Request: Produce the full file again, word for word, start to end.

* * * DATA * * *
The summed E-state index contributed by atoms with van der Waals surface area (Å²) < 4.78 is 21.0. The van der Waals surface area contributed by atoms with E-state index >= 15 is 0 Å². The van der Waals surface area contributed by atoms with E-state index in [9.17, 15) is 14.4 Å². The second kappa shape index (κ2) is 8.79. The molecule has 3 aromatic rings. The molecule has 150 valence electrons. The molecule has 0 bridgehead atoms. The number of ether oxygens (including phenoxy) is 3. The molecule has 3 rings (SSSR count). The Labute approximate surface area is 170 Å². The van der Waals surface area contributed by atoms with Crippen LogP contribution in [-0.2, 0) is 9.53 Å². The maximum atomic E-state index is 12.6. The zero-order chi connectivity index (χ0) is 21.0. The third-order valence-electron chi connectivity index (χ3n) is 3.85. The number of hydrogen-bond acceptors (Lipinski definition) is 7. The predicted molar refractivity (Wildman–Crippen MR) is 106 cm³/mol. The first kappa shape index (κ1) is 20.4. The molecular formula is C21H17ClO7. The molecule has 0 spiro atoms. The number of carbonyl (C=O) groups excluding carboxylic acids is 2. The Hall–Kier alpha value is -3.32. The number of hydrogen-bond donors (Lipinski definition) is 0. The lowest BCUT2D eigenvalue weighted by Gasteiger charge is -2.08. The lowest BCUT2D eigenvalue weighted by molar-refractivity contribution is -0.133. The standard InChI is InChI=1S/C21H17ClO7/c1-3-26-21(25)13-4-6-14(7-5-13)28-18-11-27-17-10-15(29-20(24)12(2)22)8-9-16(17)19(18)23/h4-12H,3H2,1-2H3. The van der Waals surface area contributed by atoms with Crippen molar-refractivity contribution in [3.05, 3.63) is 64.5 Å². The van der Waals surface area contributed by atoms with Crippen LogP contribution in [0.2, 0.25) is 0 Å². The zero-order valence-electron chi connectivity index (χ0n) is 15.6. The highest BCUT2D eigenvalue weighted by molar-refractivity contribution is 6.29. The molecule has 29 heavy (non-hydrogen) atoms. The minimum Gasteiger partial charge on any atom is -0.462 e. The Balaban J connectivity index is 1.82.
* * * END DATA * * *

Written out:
The summed E-state index contributed by atoms with van der Waals surface area (Å²) < 4.78 is 21.0. The van der Waals surface area contributed by atoms with E-state index >= 15 is 0 Å². The van der Waals surface area contributed by atoms with E-state index in [9.17, 15) is 14.4 Å². The second kappa shape index (κ2) is 8.79. The molecule has 3 aromatic rings. The molecule has 150 valence electrons. The molecule has 0 bridgehead atoms. The number of ether oxygens (including phenoxy) is 3. The molecule has 3 rings (SSSR count). The Labute approximate surface area is 170 Å². The van der Waals surface area contributed by atoms with Crippen LogP contribution in [-0.2, 0) is 9.53 Å². The maximum atomic E-state index is 12.6. The zero-order chi connectivity index (χ0) is 21.0. The third-order valence-electron chi connectivity index (χ3n) is 3.85. The number of hydrogen-bond acceptors (Lipinski definition) is 7. The predicted molar refractivity (Wildman–Crippen MR) is 106 cm³/mol. The first kappa shape index (κ1) is 20.4. The molecular formula is C21H17ClO7. The molecule has 0 spiro atoms. The number of carbonyl (C=O) groups excluding carboxylic acids is 2. The Hall–Kier alpha value is -3.32. The number of hydrogen-bond donors (Lipinski definition) is 0. The lowest BCUT2D eigenvalue weighted by Gasteiger charge is -2.08. The lowest BCUT2D eigenvalue weighted by molar-refractivity contribution is -0.133. The standard InChI is InChI=1S/C21H17ClO7/c1-3-26-21(25)13-4-6-14(7-5-13)28-18-11-27-17-10-15(29-20(24)12(2)22)8-9-16(17)19(18)23/h4-12H,3H2,1-2H3. The van der Waals surface area contributed by atoms with Crippen molar-refractivity contribution in [3.05, 3.63) is 64.5 Å². The van der Waals surface area contributed by atoms with Crippen LogP contribution in [0.2, 0.25) is 0 Å². The zero-order valence-electron chi connectivity index (χ0n) is 15.6. The highest BCUT2D eigenvalue weighted by molar-refractivity contribution is 6.29. The molecule has 29 heavy (non-hydrogen) atoms. The minimum Gasteiger partial charge on any atom is -0.462 e. The Balaban J connectivity index is 1.82.